Executive Club

355

Cathay Pacific

Asia Miles

360

Emirates

Skywards

328

Etihad Airlines

Guest Miles

330

Eva Air

Infinity MileageLands

360

Fiji Airways

Tabua Club

353

Iberia

Iberia Plus

331

Japan Airlines

Mileage Bank

360

Lufthansa

Miles & More

360

Malaysia Airlines

Enrich

361

Qatar Airways

Privilege Club

361

Scandinavian Airlines

EuroBonus

359

Singapore Airlines

Krisflyer

355

Thai Airways

Royal Orchid Plus

340

Turkish Airlines

Miles & Smiles

355

Note that these numbers may vary one or two days due to timezone differences, therefore it's always a good idea to start searching for award seats some days in advance.

Likewise, if there’s nothing interesting on the release day, try again a few days later.

Qantas makes points-based award seats available 353 days in advance.
Qantas makes points-based award seats available 353 days in advance.

Which flights are more likely to have reward seats available?

The holy grail of points redemption is extracting one of those first class tickets. However, since there are fewer of these seats on a plane their availability is heavily restricted.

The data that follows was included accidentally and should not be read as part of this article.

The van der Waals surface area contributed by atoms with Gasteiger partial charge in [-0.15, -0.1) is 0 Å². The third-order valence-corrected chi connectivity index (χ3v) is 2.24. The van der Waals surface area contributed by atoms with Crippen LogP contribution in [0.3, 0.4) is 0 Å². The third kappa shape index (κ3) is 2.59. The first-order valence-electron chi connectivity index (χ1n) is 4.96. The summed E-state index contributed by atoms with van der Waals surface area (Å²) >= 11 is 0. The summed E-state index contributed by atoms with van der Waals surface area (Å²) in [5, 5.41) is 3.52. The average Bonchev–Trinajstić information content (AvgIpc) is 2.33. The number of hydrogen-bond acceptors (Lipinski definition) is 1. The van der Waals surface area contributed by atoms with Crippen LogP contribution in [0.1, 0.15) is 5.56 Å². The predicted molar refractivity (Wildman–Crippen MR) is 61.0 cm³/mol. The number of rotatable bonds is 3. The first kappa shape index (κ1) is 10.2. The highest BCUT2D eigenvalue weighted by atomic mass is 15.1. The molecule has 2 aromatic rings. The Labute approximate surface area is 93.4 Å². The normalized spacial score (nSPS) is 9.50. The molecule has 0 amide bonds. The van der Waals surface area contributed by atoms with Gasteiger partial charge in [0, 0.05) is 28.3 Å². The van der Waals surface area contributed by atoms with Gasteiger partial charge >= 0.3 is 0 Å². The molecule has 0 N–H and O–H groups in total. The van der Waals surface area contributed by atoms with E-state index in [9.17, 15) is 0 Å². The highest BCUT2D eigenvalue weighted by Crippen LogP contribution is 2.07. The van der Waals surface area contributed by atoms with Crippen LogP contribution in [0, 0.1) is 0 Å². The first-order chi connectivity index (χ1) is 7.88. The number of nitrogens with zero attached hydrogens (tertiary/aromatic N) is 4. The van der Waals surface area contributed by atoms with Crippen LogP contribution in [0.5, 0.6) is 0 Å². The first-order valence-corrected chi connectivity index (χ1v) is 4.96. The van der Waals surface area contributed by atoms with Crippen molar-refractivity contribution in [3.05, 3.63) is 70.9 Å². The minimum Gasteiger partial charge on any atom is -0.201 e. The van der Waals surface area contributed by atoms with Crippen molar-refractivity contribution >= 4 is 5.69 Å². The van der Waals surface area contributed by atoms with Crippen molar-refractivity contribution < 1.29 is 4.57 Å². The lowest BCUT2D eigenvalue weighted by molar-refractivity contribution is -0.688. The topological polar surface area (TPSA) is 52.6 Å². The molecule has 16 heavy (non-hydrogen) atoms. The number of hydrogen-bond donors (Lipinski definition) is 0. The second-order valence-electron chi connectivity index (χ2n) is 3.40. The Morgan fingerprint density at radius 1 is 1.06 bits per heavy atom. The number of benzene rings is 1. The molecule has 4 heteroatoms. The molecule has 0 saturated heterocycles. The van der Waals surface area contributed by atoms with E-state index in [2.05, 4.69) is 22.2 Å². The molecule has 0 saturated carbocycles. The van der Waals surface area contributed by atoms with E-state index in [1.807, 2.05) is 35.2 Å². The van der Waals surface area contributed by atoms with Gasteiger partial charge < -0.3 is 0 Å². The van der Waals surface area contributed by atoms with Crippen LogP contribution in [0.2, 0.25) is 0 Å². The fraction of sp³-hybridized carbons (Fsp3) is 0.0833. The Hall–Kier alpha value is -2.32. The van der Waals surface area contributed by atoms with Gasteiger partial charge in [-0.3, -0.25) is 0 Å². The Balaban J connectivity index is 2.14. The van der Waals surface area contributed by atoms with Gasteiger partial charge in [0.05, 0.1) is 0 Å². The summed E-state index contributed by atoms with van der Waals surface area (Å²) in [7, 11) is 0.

First class remains the prize for award-hunters, and planning ahead gives you a vital edge.
First class remains the prize for award-hunters, and planning ahead gives you a vital edge.

This might not always be the case on domestic flights – where your chances of scoring a premium seat are considerably higher - but if you want to secure an award seat, you might want to aim instead for the lower-end fares.

What’s the best way to search for award availability?

As shown in the table above, there is a lot of variance with how far out airlines load flights into their systems. There are also some conditions unique to each airline.

Qantas, for example, releases its premium awards 353 days before departure but those are only accessible to Qantas Gold, Platinum and Platinum One frequent flyers: it's not until 297 days before departure that lower-tier frequent flyers, and members of other partner airlines, will be able to book those awards.

Similarly, Lufthansa only offers premium seat redemptions to its own loyalty program members. But its first class cabin is rarely sold out - especially on less frequent routes - and it’s on those flights that they unload their remaining first class inventory to partner airlines, normally around two weeks before departure.